Pinocchio: Creation Theatre
Updated: May 11
[Disclosure of Interest: I am honoured to be a Trustee of Creation Theatre company. I'm in awe of the talent, hard work and dedication of the people who make the company. All this means I am biased - so no star rating from me for Creation's shows.]
Pinocchio is this year’s Christmas show from Creation Theatre, and it is full of little miracles.
Instead of its usual radical overhaul of a well-loved tale, this year Creation Theatre has kept closely to the traditional story of Pinocchio – with a few fun twists. I loved this approach – given that we’re all at full capacity for unexpected twists in our real lives, it’s deeply comforting to enter the magic of theatre and watch a traditional and well-loved story told in a time-honoured way.
Beautiful sets and generously spaced table seating. I took this photo on my iPhone just before the start of the show.
Creation presents Pinocchio, who has been carved from a block of wood by master craftsman Geppetto. Once Pinocchio comes alive, he goes on an odyssey to learn what it means to be human, meeting various characters – both honourable and unscrupulous – along the way.
The original story of Pinocchio appeared as a serial in children's newspaper, Giornale per i Bambini in 1881-1883.
It’s only when Pinocchio realises that there are no shortcuts to becoming a decent, ethical person that he becomes a “real boy”. This is a beautiful message told in a very jolly way.
Each of the hugely talented cast members played multiple characters with joyous exuberance. Theatre veteran P. K. Taylor played a fabulously gorgeous Dame Cricket – who appears at crucial intervals, in clouds of tulle, to bestow advice to Pinocchio, while reminiscing about previous theatre triumphs and famous friends.
Ashlee Irish, playing Geppetto, brought a Broadway sensibility to the show with his versatility and Milly Blue’s (the blue fairy) beautiful and rich singing voice filled the theatre. I loved the performances given by Lewis Doherty, who played eight different characters throughout the show, including a Mission Impossible style fish and a police dog.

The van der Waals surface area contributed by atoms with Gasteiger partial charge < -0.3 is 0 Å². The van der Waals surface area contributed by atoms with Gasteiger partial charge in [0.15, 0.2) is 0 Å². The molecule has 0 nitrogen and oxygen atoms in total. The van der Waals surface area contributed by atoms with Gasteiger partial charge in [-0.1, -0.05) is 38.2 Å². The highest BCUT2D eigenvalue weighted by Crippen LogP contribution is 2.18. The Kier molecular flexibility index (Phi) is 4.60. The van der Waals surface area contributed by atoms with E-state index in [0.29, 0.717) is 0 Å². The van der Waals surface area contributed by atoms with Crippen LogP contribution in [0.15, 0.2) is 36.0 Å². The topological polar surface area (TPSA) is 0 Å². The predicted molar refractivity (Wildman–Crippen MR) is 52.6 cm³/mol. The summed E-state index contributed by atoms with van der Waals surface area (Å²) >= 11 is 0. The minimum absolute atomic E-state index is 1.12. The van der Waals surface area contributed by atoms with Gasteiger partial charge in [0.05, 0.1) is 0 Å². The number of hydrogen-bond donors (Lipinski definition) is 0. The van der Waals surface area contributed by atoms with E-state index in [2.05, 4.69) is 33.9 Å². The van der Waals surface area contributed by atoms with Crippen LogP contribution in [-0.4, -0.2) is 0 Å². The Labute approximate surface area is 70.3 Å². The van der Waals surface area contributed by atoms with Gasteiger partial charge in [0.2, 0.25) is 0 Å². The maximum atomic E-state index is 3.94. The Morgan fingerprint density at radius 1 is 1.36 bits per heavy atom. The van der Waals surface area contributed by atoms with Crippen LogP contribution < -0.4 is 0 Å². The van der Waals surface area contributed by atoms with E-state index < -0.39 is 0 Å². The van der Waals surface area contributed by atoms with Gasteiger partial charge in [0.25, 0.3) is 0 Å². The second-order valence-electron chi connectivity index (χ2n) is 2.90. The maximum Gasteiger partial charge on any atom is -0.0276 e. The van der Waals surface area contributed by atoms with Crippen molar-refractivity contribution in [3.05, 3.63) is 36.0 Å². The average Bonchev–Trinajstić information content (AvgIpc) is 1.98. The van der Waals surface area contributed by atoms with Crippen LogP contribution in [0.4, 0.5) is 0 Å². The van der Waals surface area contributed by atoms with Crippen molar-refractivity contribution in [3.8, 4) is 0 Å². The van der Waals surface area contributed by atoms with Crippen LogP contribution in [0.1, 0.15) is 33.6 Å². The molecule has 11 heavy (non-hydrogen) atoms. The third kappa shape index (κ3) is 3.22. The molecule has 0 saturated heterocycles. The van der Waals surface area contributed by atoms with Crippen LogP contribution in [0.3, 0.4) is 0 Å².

But the real hero of the show that I went to was actor Andy Owens, who stepped into the role of Pinocchio at the last minute due to sudden illness, with pretty much no rehearsal time, to carry the whole show. A mark of the quality of his performance was the fact that it was hardly noticeable that he was holding his script.
Andy Owens, stepped in at the last minute to play Pinocchio. Photo: Nick James.
Everything about this show was carefully and thoughtfully produced – from the truly gorgeous costumes and sets to the generous spacing of the seats and the free digital programme.
At a time when producing live theatre is an extraordinarily demanding challenge for all involved, Creation Theatre’s Pinocchio brings to Oxford the glorious, living magic of Christmas. I would see it while you can.
Creation Theatre is also presenting a live, online Christmas production of A Christmas Carol for those who aren't ready to go live theatre. You can book here.
If you enjoyed reading about Pinocchio, you might enjoy reading about other Creation Theatre productions including its live, online production of Grimm Tales for Fragile Times and Broken People , Keeping Up with Kassandra and the beautiful, in real life The Wind in the Willows.